That’s right folks, for the first time ever, Big Brother Ben Bernanke and the rest of the FOMC family will be holding the meeting over two days! Let’s not forget, Bernanke already bought more time at the last meeting, when his carefully chosen words didn’t exactly reveal which direction the Fed was leaning towards.
Still, I don’t blame him for wanting more time to discuss with his fellow eco-braniacs. This particular meeting is extra important, as the U.S. economy, for the lack of a better description, has been performing as poorly as Ben Affleck’s acting career. Yep, it’s that bad.
Don’t believe me? Just check out the latest employment figures! In case you forgot, we saw a big fat ZERO!
Even though zero meant that no jobs were lost, it also indicated that job growth is non-existent. In an economy like this, this is a big no-no. Just to point out how important jobs growth is, the NFP report has to print figures around 150,000 monthly over the next couple of years to bring employment back to pre-2008 levels!
Furthermore, it ain’t only Uncle Sam that’s struggling to make ends meet. Europe is still in the middle of a debt crisis and some market players believe that Greece may still end up defaulting. That’s right kiddos, a country that’s already received two bailouts may still default on their debt!
With economies on both sides of the Atlantic slogging their way to prosperity, the outlook for a global recovery looks bleak.
The market doesn’t expect the Fed to make any changes with regards to benchmark interest rates, but the market is hoping something drastic emerges from the meeting so that the economic engine can begin chugging smoothly again. In other words, the market wants something huge, and they want it fast.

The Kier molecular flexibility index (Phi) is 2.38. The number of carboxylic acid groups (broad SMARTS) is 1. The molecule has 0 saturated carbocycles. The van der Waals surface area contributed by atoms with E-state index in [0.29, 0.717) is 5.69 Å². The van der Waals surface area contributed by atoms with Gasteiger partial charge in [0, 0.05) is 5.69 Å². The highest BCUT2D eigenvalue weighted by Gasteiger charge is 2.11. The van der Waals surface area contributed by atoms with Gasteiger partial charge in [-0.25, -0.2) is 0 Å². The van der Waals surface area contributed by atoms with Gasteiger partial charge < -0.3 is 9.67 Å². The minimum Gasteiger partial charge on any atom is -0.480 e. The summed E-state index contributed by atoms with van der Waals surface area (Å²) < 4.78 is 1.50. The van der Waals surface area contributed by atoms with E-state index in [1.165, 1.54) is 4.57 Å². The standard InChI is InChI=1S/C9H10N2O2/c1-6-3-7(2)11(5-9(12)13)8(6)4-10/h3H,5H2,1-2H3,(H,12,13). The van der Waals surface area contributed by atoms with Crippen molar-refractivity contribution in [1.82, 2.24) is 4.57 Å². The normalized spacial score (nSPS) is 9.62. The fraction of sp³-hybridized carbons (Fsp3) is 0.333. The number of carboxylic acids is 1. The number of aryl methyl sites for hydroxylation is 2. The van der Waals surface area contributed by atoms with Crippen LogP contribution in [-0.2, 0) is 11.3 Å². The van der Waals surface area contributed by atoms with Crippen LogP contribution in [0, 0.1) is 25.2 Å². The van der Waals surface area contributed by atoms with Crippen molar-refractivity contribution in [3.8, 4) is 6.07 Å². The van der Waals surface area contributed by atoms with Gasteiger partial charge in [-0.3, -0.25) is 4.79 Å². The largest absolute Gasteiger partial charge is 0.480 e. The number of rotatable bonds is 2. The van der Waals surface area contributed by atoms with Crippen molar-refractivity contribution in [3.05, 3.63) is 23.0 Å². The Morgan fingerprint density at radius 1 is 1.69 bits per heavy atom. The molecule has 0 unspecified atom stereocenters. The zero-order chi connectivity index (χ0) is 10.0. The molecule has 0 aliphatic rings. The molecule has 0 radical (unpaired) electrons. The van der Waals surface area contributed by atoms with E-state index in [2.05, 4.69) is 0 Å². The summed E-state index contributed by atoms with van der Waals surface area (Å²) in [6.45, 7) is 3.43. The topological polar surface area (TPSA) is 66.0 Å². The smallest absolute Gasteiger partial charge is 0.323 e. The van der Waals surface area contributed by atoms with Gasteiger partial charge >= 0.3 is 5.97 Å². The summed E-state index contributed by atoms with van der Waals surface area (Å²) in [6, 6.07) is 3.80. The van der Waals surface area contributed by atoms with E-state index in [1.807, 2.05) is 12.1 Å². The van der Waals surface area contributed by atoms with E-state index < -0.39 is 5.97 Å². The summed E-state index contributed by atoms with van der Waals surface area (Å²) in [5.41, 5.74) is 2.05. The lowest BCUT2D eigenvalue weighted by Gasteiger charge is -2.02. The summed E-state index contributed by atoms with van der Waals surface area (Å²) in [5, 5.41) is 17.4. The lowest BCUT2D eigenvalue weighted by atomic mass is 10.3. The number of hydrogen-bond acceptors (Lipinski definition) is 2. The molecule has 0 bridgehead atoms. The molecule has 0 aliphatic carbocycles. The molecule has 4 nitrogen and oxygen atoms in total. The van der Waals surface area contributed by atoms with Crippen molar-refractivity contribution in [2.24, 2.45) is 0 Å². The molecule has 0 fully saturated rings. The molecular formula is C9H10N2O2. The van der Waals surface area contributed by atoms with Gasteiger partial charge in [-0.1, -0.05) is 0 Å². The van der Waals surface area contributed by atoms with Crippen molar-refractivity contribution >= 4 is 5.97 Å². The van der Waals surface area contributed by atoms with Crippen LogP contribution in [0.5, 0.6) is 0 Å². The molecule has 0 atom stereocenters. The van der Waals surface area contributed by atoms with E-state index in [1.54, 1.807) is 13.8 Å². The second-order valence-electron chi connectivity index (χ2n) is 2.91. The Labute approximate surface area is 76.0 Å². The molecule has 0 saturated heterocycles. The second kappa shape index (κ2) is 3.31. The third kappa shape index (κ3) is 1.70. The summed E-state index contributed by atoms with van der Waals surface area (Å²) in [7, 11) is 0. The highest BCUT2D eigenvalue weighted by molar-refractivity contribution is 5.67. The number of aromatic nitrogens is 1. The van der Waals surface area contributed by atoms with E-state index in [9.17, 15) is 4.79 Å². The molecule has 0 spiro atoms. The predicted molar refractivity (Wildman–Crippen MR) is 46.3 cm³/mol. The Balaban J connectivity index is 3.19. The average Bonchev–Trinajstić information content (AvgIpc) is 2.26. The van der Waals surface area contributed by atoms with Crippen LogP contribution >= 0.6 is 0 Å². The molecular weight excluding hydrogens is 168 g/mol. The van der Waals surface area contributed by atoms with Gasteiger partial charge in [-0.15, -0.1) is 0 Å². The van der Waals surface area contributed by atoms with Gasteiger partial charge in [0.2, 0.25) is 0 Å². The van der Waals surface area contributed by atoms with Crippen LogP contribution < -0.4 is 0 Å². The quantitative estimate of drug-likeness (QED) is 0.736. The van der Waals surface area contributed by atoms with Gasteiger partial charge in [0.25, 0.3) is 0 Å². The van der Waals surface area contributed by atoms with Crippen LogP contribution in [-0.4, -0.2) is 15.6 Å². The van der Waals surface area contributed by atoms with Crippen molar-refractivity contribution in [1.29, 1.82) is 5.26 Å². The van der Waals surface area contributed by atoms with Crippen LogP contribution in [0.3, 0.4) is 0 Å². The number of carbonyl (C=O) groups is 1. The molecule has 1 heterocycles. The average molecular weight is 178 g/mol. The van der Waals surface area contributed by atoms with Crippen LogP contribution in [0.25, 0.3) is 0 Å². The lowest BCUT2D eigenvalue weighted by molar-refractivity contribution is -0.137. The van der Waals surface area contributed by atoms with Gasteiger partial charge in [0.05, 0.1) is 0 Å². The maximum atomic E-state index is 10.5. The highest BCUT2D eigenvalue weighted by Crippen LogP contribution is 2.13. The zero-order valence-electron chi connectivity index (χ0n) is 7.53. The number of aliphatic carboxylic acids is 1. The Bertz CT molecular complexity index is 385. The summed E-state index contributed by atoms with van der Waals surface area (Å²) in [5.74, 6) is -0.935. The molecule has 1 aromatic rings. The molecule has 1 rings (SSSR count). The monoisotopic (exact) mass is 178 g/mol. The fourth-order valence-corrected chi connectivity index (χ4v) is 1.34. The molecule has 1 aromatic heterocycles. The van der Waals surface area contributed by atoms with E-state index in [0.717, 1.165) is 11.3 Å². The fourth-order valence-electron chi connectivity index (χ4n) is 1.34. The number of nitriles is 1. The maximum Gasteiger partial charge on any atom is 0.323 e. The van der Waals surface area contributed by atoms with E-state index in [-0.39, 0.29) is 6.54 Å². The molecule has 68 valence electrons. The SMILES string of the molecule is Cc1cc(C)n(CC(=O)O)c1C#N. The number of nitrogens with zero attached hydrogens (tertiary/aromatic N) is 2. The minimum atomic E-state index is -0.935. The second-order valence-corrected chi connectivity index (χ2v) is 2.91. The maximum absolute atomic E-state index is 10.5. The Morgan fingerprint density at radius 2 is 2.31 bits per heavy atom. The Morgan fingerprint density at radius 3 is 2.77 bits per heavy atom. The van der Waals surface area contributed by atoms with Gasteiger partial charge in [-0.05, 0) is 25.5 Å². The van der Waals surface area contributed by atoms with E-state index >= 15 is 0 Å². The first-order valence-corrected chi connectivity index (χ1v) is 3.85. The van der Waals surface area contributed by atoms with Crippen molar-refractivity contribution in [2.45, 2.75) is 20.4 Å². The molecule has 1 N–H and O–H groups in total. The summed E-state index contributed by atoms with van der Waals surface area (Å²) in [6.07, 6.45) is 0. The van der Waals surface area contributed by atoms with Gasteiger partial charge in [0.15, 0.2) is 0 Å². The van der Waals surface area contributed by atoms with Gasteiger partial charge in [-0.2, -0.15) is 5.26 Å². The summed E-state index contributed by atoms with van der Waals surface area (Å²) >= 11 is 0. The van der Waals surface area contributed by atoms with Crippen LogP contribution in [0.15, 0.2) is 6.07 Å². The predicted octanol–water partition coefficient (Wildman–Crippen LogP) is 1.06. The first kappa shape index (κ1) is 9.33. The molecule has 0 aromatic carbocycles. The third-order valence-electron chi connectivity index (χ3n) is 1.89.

We don’t know what exactly the Fed will actually do, but here are a couple of options available to them:
1. Operation Twist. A couple weeks ago, I discussed the Operation Twist program. Basically, the Fed will first sell the short-term bonds it has and then use the money it gets from that to buy longer-term bonds. It will effectively extend the maturity of debts without printing more money.
2. Reduce the Rates on Excess Reserves of Commercial Banks. This is also something I have tackled before. Lowering the interest rates on excess reserves will encourage banks to lend more, creating more liquidity and placing more money in the hands of businesses and consumers. More money in circulation leads to increased economic activity.
3. Quantitative Easing 3. By now, I’m sure that nobody is a stranger to quantitative easing anymore. Quantitative easing involves printing new money and purchasing government securities to increase the money in circulation to stimulate growth
Of course, the wait-and-see approach is always available to the Fed. This choice will probably disappoint the market more than anything else.
As for the the potential price action of the Greenback succeeding the announcement, well, it’s hard to tell what will happen. There are so many unknowns and possible scenarios that taking a wait-and-see approach ourselves may actually be the best option.
At the end of the day, we’ll have a better understanding of what’s driving the market, which will lead to better trading decisions in the next couple of days.